Sustainable Food's Biggest Problem: No Definition

Most people like "sustainability"—but few can agree on what it means. Four panelists from The Atlantic's Food Summit share their thoughts.

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Most people agree that "sustainability" is a good thing when it comes to food, but there's a big problem with the term: It's incredibly hard to define. "It is an umbrella term of umbrella terms right now," said Atlantic senior editor Corby Kummer during the first panel at this Tuesday's Food Summit. "There are so many visions of sustainability that you would think they couldn't live on the same stage, and yet we're going to try to have them on the same stage today."

Thus began a "crash course in sustainability," as Corby put it, featuring four panelists from the worlds of agricultural policy, the organic foods industry, and biotechnology:

While not every voice was represented—later in the day, some Summit participants pointed to the absence of panelists who were actually farmers or who came from the portion of the scientific community that is opposed to genetically modified foods—the definitions of "sustainability" were nuanced, varied, and sometimes fiercely contradictory, showing just how much of a challenge the food community faces when it comes to rallying behind the term to initiate real change. Here's what each person said.

Sarah Stokes Alexander. The Keystone Center, which Sarah Stokes Alexander directs, emphasizes the need to bring together food companies, farmers, and other players to develop meaningful food policy, and accordingly she suggested that sustainability has to do with compromise: "This is something that no one entity will be able to accomplish on their own." She went on to imply that sustainability is about balancing the food industry's desire for greater productivity with other environmental and human needs. It necessitates, she said, that we "increase productivity of food and other things that we rely on, that we decrease the environmental footprint of that productivity, that we improve human health, and that we improve the livelihood of farmers and the communities in which they live."

Gary Hirshberg. Hirshberg runs Stonyfield Farm, one of America's most successful organic food businesses (for more info, see this profile by the Life channel's Barry Estabrook). As Corby put it during the panel: "He has decided that big can be beautiful and that small doesn't have to be the only way for organic to grow." Hirshberg argued that sustainability has to do with recognizing and addressing the real costs of food production. "What organics is about, and what Stonyfield is about, is a notion of sustainability that I think we have to confront," he said. "In practice, what it really means is that we have to stop allowing ourselves this convenient exception, which is this notion of externalities." Hirshberg meant "externality" in the economic sense: industrial byproducts that aren't reflected in the price we pay for groceries, like pollution, topsoil erosion, and obesity. "You can't just solve one problem and create others down the road," he said.

Nina Fedoroff. In contrast to Hirshberg's pro-organics stance, Fedoroff, a longtime plant scientist, brought a pro-technology perspective to the panel. "Everything that Gary says is absolutely true," she said. "We have to do it better; we have to be more ecologically mindful. But there are many ways to do it." Offering an example, she pointed out that one of the biggest boosts to soil conservation has come from the development of herbicide-tolerant soybeans. Fedoroff noted that opposition to genetically modified crops on the basis of traditional values is "a tragedy" and "not scientifically defensible." "If we can't use modern science to increase productivity," she added, "I think we're not going to make it. And what we'll see is more environmental destruction, and not less." Sustainability, she noted, is about avoiding that.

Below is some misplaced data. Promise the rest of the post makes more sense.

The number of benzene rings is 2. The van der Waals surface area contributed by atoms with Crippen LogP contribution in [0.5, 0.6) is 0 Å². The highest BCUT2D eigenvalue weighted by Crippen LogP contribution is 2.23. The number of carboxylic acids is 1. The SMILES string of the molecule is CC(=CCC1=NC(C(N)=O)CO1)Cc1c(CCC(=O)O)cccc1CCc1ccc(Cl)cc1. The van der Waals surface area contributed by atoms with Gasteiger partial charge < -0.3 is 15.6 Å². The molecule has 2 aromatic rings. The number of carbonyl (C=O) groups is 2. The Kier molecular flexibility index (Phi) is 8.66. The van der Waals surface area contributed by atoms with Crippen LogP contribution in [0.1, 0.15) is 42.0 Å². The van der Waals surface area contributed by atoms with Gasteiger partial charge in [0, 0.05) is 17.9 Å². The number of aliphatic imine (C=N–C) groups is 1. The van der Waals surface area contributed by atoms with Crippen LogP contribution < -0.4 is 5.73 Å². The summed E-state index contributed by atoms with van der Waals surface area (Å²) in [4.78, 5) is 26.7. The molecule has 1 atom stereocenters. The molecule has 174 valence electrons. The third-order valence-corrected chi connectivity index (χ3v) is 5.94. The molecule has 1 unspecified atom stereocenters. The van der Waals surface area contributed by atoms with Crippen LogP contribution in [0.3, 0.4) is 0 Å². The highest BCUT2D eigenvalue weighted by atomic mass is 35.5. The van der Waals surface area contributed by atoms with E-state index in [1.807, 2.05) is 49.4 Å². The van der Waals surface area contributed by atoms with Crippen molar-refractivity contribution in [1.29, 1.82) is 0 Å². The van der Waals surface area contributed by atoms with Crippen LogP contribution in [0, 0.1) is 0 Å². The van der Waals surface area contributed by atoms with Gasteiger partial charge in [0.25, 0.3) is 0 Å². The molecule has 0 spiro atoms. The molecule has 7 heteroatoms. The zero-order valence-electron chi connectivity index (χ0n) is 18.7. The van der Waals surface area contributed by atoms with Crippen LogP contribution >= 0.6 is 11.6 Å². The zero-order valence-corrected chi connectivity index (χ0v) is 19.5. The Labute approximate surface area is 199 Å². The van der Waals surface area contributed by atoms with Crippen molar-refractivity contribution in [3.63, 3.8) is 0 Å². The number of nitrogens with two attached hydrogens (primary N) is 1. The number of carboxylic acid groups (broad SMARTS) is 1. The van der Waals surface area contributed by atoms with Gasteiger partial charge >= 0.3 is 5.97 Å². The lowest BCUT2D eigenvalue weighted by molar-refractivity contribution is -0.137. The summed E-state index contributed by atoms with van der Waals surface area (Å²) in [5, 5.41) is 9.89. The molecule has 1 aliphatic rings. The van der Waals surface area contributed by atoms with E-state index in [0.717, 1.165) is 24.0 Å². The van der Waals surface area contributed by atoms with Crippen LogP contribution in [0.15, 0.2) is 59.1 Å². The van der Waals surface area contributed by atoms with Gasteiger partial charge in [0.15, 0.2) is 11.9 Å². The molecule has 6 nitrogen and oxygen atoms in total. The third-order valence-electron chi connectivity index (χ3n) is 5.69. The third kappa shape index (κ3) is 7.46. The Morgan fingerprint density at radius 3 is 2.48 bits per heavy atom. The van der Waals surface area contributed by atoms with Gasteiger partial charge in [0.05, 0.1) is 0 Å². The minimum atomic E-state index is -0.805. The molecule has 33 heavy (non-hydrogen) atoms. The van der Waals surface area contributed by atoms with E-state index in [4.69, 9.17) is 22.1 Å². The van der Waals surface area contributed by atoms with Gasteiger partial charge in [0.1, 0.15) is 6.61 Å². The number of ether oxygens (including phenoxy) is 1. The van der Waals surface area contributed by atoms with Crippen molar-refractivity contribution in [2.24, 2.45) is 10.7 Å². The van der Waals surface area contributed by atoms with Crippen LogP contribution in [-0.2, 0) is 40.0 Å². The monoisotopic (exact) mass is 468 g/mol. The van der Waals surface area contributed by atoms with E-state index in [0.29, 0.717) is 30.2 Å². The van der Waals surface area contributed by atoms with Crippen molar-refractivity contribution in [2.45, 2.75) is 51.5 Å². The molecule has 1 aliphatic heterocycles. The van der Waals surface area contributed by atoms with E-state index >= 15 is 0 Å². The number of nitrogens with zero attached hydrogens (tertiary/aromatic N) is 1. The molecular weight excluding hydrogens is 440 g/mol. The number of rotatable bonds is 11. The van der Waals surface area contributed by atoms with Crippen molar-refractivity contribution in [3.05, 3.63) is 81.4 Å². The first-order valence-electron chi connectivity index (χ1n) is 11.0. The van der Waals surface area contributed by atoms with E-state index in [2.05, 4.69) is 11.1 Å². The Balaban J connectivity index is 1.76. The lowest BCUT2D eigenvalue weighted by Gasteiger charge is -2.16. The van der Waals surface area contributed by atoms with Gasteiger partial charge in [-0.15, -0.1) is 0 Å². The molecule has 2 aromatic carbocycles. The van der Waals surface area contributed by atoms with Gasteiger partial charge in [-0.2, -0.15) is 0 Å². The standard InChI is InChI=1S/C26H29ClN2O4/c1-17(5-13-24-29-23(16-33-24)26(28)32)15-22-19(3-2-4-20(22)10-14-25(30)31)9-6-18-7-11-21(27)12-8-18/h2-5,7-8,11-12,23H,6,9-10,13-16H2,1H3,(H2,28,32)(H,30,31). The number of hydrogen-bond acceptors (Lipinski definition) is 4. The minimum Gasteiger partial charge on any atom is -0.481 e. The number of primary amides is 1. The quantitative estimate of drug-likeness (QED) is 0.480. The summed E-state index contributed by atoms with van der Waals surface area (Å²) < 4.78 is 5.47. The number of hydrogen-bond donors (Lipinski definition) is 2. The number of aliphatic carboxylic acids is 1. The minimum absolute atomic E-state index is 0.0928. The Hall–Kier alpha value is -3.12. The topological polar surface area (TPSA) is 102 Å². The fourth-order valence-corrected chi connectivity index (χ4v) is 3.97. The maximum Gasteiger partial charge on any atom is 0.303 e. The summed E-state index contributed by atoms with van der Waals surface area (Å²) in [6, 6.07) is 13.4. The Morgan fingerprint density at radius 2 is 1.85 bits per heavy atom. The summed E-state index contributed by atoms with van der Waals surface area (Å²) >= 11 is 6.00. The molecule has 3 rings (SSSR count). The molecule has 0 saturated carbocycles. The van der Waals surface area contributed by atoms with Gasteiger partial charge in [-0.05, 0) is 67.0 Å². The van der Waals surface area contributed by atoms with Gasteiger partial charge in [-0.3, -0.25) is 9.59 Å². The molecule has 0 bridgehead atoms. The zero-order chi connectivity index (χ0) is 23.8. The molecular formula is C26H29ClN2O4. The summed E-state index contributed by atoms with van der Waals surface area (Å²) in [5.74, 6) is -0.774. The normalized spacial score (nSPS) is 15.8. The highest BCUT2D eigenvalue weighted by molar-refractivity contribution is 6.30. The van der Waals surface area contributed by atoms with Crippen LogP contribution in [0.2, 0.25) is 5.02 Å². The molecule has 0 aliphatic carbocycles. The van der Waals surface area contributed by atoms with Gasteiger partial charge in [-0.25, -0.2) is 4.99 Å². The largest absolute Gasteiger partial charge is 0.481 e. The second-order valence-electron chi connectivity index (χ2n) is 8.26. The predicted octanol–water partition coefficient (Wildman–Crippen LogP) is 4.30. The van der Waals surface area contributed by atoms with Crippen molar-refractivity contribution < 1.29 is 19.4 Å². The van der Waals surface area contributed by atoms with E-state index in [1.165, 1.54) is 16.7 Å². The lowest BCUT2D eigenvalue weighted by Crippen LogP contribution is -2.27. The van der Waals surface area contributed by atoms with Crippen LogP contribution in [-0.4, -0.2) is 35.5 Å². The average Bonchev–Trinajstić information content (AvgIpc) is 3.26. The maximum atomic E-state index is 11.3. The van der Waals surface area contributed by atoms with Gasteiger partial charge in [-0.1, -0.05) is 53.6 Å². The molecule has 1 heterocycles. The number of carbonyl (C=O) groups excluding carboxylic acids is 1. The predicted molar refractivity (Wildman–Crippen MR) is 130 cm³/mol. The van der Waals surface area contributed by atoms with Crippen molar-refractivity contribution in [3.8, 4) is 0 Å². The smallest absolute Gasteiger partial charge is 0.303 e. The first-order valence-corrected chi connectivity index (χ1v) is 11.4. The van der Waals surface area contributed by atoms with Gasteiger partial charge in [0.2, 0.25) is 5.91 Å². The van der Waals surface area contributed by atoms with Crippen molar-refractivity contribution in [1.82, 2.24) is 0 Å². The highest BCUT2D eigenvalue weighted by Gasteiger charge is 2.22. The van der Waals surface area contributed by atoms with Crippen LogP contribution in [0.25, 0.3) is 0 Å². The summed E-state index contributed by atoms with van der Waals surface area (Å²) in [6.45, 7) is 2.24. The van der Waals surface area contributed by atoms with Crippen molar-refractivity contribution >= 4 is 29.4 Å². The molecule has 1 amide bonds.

Molly Jahn. Jahn, with a background in plant breeding and in government, emphasized a scientific and pragmatic way of thinking about sustainability. "Any discussion of sustainability requires us to do something we're not especially good at," she said, and that is to think about the future outcomes of present-day actions. "And any definition of sustainability typically requires some discussion of systems in balance." When it comes to food, she said, "We need to understand all the inputs and all the outputs—not only all the inputs we're used to looking at, such as food, but also carbon, water, air quality, and cultural and social implications." Jahn argued that at the end of the day, sustainability is about "planetary boundaries." What we need are data on carbon emissions, water use, and so on—"the targets we need to hit in order to stay within our planet's operating space." And, she concluded, "We've come to understand that real progress will require real changes where all parties are not necessarily all going to win at the same time or in exactly the same way."

Image: Pascal Rossignol/Reuters

Presented by

Daniel Fromson, a former associate editor at The Atlantic, is a writer based in Washington, D.C. He writes regularly for The Washington Post. His work has also appeared in Harper's Magazine, New York, and Slate.

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